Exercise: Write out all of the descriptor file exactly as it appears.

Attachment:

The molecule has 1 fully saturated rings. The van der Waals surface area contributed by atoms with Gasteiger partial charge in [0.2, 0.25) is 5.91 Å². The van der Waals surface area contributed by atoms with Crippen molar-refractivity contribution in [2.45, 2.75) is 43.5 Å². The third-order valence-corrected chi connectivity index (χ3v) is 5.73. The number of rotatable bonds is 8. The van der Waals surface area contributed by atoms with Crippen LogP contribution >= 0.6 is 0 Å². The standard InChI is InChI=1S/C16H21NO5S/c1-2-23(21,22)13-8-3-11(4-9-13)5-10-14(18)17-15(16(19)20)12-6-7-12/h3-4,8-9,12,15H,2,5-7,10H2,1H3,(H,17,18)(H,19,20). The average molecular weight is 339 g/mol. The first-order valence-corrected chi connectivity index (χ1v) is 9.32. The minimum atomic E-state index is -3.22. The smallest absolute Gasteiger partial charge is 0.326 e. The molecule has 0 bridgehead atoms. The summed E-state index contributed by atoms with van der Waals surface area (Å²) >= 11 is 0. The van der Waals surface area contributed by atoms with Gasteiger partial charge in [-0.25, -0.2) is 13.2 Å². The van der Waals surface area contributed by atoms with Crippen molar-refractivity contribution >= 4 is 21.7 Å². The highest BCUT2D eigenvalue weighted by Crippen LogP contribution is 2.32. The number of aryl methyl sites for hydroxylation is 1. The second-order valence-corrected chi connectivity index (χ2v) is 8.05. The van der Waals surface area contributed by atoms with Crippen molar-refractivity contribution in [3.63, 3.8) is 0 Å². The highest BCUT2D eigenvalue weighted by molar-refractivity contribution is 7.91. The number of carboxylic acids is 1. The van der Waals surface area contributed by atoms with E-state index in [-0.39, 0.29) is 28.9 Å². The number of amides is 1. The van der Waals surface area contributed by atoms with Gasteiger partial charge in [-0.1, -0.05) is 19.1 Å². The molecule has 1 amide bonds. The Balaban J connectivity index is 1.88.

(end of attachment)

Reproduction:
The molecule has 1 fully saturated rings. The van der Waals surface area contributed by atoms with Gasteiger partial charge in [0.2, 0.25) is 5.91 Å². The van der Waals surface area contributed by atoms with Crippen molar-refractivity contribution in [2.45, 2.75) is 43.5 Å². The third-order valence-corrected chi connectivity index (χ3v) is 5.73. The number of rotatable bonds is 8. The van der Waals surface area contributed by atoms with Crippen LogP contribution >= 0.6 is 0 Å². The standard InChI is InChI=1S/C16H21NO5S/c1-2-23(21,22)13-8-3-11(4-9-13)5-10-14(18)17-15(16(19)20)12-6-7-12/h3-4,8-9,12,15H,2,5-7,10H2,1H3,(H,17,18)(H,19,20). The average molecular weight is 339 g/mol. The first-order valence-corrected chi connectivity index (χ1v) is 9.32. The minimum atomic E-state index is -3.22. The smallest absolute Gasteiger partial charge is 0.326 e. The molecule has 0 bridgehead atoms. The summed E-state index contributed by atoms with van der Waals surface area (Å²) >= 11 is 0. The van der Waals surface area contributed by atoms with Gasteiger partial charge in [-0.25, -0.2) is 13.2 Å². The van der Waals surface area contributed by atoms with Crippen molar-refractivity contribution >= 4 is 21.7 Å². The highest BCUT2D eigenvalue weighted by Crippen LogP contribution is 2.32. The number of aryl methyl sites for hydroxylation is 1. The second-order valence-corrected chi connectivity index (χ2v) is 8.05. The van der Waals surface area contributed by atoms with Crippen molar-refractivity contribution in [3.63, 3.8) is 0 Å². The highest BCUT2D eigenvalue weighted by molar-refractivity contribution is 7.91. The number of carboxylic acids is 1. The van der Waals surface area contributed by atoms with E-state index in [-0.39, 0.29) is 28.9 Å². The number of amides is 1. The van der Waals surface area contributed by atoms with Gasteiger partial charge in [-0.1, -0.05) is 19.1 Å². The molecule has 1 amide bonds. The Balaban J connectivity index is 1.88.